Not All Software Updates Are Created Equally
It used to be a pain to update anything on your phone. If you bought a phone with a buggy OS, it stayed that way until you bought a new phone. Or, you had to download the firmware on your PC, find the special data cable that connects your phone to your PC (if you still had it), and update your phone that way. When the age of real smartphones arrived, we were introduced to app stores and apps. Apps empower us. We love apps, but nary a day goes by when you don't see an app that doesn't require updating on your phone. App stores spoon-feed us by giving us an “Update All” option. These days, all we need to do is enable automatic updates.
But therein lies the problem—our laziness. Being too lazy to read the fine print, to take the time to ensure each and every update is worthwhile, to check whether any given update is secure, and bug-free. Most of us don't really care, do we? The damage done is quite limited to our own personal frustrations. Give it a day or two, and another update will arrive to sort itself out. But the reality is developers fix one bug; add another two.
What’s the real cost of a software update? In the enterprise, CIOs fall into this trap too. New software always looks tempting. They promise to fix things and add more features and functions. But isn’t it a case of more features, more problems? Because software updates aren’t physical objects you rip and replace, it feels easier—a dot one version seems like a small step to take. However, that numeric change in the update can cause real headaches. It’s time we all learned that "general bug fixes and performance improvements" is code for: “please be our beta testers”. It’s a bad habit that OEMs and developers have fostered over the years. In the enterprise, issues with any updates will have compounding effects on an already complex network of systems; one bug could break a variety of things.
In my years of experience helping clients manage their maintenance and updates, these are the key takeaways I’ve learned and recommend to you now:
1. Be surgical about your upgrades
Start by getting a clearer picture of your infrastructure to understand the topology of your network. You need to know how different assets are used and how they will be affected by the updates.
If you’re running a trading platform, for instance, then you’ll need to think about the approach differently, from say, an update for a back office system, because not all segments of the network are created equal.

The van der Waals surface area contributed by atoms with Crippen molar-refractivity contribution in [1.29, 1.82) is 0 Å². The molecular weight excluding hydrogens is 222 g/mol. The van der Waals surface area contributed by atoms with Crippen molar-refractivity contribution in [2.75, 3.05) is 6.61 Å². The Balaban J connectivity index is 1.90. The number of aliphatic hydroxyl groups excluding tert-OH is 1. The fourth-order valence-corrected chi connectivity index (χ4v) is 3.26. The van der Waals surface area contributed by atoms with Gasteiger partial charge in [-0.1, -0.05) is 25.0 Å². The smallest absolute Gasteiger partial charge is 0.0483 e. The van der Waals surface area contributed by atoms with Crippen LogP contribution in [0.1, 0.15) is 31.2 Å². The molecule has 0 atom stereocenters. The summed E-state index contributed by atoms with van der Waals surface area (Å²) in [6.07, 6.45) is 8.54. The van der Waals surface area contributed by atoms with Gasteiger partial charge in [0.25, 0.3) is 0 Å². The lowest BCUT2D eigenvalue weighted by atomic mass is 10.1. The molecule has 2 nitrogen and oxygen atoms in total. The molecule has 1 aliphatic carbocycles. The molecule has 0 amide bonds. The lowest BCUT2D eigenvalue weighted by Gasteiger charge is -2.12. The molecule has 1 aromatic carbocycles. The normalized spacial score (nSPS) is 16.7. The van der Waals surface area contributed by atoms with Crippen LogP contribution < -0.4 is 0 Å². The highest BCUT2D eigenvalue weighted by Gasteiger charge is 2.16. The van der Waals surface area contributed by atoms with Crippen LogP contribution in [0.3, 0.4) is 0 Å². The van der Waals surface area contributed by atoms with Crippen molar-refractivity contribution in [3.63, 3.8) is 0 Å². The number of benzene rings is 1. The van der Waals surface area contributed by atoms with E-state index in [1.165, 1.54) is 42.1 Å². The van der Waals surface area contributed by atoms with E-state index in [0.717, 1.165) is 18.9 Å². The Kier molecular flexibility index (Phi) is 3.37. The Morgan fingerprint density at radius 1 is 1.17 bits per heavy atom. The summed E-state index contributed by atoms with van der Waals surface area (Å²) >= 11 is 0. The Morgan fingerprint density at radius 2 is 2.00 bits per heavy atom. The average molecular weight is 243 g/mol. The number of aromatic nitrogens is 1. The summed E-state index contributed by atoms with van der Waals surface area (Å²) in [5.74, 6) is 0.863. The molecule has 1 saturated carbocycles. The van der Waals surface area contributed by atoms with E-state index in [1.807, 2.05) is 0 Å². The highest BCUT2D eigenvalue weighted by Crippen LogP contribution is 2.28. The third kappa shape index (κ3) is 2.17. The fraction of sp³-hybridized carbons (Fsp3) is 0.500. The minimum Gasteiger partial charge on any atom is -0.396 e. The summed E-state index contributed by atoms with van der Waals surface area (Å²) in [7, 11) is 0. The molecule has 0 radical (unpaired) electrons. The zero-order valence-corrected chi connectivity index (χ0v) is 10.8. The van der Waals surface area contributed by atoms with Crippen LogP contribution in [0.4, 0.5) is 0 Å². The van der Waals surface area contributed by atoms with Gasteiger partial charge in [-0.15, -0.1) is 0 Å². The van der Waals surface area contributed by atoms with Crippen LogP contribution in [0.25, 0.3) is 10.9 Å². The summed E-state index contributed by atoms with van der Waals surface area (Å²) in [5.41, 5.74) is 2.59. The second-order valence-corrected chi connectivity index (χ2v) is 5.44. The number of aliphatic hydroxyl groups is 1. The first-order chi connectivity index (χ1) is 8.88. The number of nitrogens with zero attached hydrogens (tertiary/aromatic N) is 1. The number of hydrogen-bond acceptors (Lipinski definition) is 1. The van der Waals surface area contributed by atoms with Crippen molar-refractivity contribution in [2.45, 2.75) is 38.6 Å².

2. Adopt a risk management approach
Examine the motivation (and the ROI) for the upgrade—is there one, or is it all driven by OEM dazzle? Do consider also that while you may think a software update is necessary, your organization might not necessarily be able to sustain one. Upgrade and patch fatigue is very real, and can overwhelm you and your team.
Ask yourself: Are you able to support calls from users when they come to you with questions about changes to user-interfaces, or when things no longer work the way they used to?
3. Examine your maintenance and update options
While scheduling upgrades within the standard upgrade cycle minimizes distraction, you need to understand the motivations of how and when these updates are introduced by your OEM vendors. The most recent update is often not the most stable.
Consider your options for maintaining the overall “well-being” of your IT infrastructure. After all, your systems of systems aren’t just being provided by one vendor.
Oftentimes a third-party maintenance provider, certified to monitor, measure and maintain your enterprise equipment, and not limited by end-of-life mandates, could provide a better value-for-money option for managing end-to-end support to ensure you don’t have to constantly juggle the end-of-life cycle for one set of equipment with another.
Taking the emotional elements out of an update cycle and finding a team you can count on, be it internal or external, can give power to the stability of your enterprise infrastructure.
Don’t be complicit in the acceptance of buggy updates, because none of us can afford to be guinea pigs for OEMs.
If youliked this blog post, you might also enjoy listening to Curvature CEO, Mike Sheldon speak at Gartner ITFiPAm 2016 about how to stay on budget and innovate:
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